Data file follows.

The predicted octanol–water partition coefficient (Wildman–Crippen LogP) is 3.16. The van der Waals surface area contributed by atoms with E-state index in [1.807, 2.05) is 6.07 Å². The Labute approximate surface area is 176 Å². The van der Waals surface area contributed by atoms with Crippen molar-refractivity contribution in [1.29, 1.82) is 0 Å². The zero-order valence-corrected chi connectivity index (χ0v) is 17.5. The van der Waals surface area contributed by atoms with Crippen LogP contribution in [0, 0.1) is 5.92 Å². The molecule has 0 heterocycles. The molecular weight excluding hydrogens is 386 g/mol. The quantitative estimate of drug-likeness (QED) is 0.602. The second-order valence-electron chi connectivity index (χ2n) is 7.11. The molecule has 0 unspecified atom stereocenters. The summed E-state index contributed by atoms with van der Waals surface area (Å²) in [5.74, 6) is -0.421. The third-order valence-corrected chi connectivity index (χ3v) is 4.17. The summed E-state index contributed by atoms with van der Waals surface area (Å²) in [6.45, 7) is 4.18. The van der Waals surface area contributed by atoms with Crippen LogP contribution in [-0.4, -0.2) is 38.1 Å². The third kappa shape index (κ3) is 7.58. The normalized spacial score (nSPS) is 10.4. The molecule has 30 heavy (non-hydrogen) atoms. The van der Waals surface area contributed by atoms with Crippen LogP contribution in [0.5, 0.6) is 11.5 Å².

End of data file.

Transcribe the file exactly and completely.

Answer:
The predicted octanol–water partition coefficient (Wildman–Crippen LogP) is 3.16. The van der Waals surface area contributed by atoms with E-state index in [1.807, 2.05) is 6.07 Å². The Labute approximate surface area is 176 Å². The van der Waals surface area contributed by atoms with Crippen molar-refractivity contribution in [1.29, 1.82) is 0 Å². The zero-order valence-corrected chi connectivity index (χ0v) is 17.5. The van der Waals surface area contributed by atoms with Crippen LogP contribution in [0, 0.1) is 5.92 Å². The molecule has 0 heterocycles. The molecular weight excluding hydrogens is 386 g/mol. The quantitative estimate of drug-likeness (QED) is 0.602. The second-order valence-electron chi connectivity index (χ2n) is 7.11. The molecule has 0 unspecified atom stereocenters. The summed E-state index contributed by atoms with van der Waals surface area (Å²) in [5.74, 6) is -0.421. The third-order valence-corrected chi connectivity index (χ3v) is 4.17. The summed E-state index contributed by atoms with van der Waals surface area (Å²) in [6.45, 7) is 4.18. The van der Waals surface area contributed by atoms with Crippen LogP contribution in [-0.4, -0.2) is 38.1 Å². The third kappa shape index (κ3) is 7.58. The normalized spacial score (nSPS) is 10.4. The molecule has 30 heavy (non-hydrogen) atoms. The van der Waals surface area contributed by atoms with Crippen LogP contribution in [0.5, 0.6) is 11.5 Å².